“That was very sad. I wonder what happened.”
“People mentioned a storm. He had a sailboat”
“Yeah. I could make out a little of what they said. Sailboats are bad in storms.”
“It probably took him by surprise.”
“He must have had a lifeboat,” I said.
“Maybe it was a small sailboat. Too small for a lifeboat.”
“I haven’t seen a small boat since we got here. This is the yacht club set if I ever saw one.”
“Maybe he wasn’t so rich?”
“Maybe he shouldn’t have gone out in a storm?”
“I saw a reporter talking to some of the people on the beach. We can get a paper tomorrow.”
“It’ll be on the news.”
Later we ate sandwiches at one of the tables in front of the small snack bar, and then went swimming again until the sun started to set and the sky began to change color. The late train back to Florence was crowded, and we got to the apartment after dark. The next morning there was a blurb in the paper. The man had been English, and his wife was in Genoa at their summer home. He disappeared the day before yesterday, the night of the bad storm. His boat was found washed up on shore. It had sunk with the lifeboat still attached. His widow wanted to cremate his body on the public beach, but the authorities said no. They insisted that he be cremated in a licensed crematorium. She planned on throwing his ashes into the sea from the spot where he had washed up on shore.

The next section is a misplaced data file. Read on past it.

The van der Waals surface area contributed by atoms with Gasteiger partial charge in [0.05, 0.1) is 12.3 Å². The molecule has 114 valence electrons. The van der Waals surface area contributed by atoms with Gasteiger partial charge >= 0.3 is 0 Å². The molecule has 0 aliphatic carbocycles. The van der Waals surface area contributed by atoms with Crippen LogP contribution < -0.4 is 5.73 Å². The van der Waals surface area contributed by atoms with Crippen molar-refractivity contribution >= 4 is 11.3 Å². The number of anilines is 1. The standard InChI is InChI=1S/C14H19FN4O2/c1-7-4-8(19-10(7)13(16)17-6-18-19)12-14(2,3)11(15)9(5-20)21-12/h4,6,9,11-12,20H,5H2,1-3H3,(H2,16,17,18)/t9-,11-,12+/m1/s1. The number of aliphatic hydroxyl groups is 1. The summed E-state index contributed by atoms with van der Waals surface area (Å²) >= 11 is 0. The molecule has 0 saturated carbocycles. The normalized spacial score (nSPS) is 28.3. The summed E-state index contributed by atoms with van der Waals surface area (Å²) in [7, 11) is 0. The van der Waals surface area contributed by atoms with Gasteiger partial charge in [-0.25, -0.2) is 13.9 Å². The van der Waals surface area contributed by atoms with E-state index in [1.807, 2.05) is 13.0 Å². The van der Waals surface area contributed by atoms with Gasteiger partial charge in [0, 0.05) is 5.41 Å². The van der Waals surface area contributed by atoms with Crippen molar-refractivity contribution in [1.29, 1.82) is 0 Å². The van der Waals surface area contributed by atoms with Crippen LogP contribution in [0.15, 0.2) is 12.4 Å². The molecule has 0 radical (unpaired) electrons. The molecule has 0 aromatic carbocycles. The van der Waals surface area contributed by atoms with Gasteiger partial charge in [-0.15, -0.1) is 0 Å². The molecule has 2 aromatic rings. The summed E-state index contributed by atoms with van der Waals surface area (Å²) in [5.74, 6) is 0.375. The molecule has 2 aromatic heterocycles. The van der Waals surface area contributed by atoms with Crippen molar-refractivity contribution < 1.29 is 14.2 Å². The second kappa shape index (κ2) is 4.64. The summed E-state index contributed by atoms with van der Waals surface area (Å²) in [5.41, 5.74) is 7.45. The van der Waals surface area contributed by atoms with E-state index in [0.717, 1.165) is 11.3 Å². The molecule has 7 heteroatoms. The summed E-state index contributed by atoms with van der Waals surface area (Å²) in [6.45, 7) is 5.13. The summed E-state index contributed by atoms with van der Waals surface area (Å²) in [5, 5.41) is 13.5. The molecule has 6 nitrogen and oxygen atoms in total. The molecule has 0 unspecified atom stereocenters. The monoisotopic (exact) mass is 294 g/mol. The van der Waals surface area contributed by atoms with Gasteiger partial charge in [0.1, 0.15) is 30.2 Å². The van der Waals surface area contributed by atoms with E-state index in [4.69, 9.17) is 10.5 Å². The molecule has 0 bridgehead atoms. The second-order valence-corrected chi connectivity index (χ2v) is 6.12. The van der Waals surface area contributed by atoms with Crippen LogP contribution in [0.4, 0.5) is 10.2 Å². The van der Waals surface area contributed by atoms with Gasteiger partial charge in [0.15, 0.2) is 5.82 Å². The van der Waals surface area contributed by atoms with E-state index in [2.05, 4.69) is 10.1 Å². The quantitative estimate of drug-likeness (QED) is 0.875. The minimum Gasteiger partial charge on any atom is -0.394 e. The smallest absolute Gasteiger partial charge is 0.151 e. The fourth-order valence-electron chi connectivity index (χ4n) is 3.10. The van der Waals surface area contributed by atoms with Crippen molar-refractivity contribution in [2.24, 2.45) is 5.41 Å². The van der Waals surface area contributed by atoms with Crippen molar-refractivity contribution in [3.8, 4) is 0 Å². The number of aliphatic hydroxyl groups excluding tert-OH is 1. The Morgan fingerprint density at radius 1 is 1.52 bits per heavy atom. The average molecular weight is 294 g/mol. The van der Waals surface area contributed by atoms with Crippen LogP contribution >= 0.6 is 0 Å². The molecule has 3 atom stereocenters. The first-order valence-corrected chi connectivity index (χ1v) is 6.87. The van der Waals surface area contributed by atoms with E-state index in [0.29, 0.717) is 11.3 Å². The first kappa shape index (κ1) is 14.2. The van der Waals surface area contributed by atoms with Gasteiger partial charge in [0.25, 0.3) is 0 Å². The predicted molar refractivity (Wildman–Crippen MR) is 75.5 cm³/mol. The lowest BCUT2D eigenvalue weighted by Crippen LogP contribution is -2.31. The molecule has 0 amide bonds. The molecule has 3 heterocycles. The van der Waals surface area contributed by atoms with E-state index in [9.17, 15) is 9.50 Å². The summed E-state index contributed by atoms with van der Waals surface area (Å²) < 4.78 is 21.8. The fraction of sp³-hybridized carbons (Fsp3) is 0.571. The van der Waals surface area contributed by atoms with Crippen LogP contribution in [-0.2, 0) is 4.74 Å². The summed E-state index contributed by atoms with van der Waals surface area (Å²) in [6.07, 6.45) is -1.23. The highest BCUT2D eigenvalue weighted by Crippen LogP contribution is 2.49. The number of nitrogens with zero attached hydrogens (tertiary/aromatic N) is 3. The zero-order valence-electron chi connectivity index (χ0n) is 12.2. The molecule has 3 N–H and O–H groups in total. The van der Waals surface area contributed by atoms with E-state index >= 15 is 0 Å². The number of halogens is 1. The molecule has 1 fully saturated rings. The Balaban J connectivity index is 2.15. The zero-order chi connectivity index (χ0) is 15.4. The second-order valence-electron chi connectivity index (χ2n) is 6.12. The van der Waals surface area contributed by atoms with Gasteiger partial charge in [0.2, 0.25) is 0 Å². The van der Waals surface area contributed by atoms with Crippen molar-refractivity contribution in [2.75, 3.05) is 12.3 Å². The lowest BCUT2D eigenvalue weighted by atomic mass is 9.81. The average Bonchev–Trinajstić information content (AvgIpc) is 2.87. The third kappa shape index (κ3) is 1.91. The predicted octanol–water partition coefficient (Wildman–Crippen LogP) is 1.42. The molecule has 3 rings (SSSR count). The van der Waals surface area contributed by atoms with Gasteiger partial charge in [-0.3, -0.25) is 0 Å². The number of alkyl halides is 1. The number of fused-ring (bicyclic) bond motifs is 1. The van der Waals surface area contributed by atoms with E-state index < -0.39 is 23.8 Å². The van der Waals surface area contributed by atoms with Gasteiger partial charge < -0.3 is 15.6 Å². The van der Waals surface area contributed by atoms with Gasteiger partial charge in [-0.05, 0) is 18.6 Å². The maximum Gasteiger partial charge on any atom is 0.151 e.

“We’re going.” She said, not a question.
We took the train back to Viareggio. The weather had turned cool, so the train wasn’t crowded. Heavy clouds and light rain turned the water grey, and hid the mountains. We walked out on the beach. A pale woman in a white wedding gown opened a Grecian brass urn and cast beautiful ashes into the gentle surf. They sat on the surface of the blue-grey water for a moment, and then sunk into the Tyrrhenian Sea.
Joseph Zeppetello Lives in the Hudson Valley, and has published short works of fiction in Iron Horse, The Little Magazine, and Copper Nickel. His novel, Daring to Eat a Peach, was published by Atticus Books. He is currently working on another novel, and is interested in writing stories that explore character, and has been experimenting with short works that incorporate a touch of the magical or the absurd.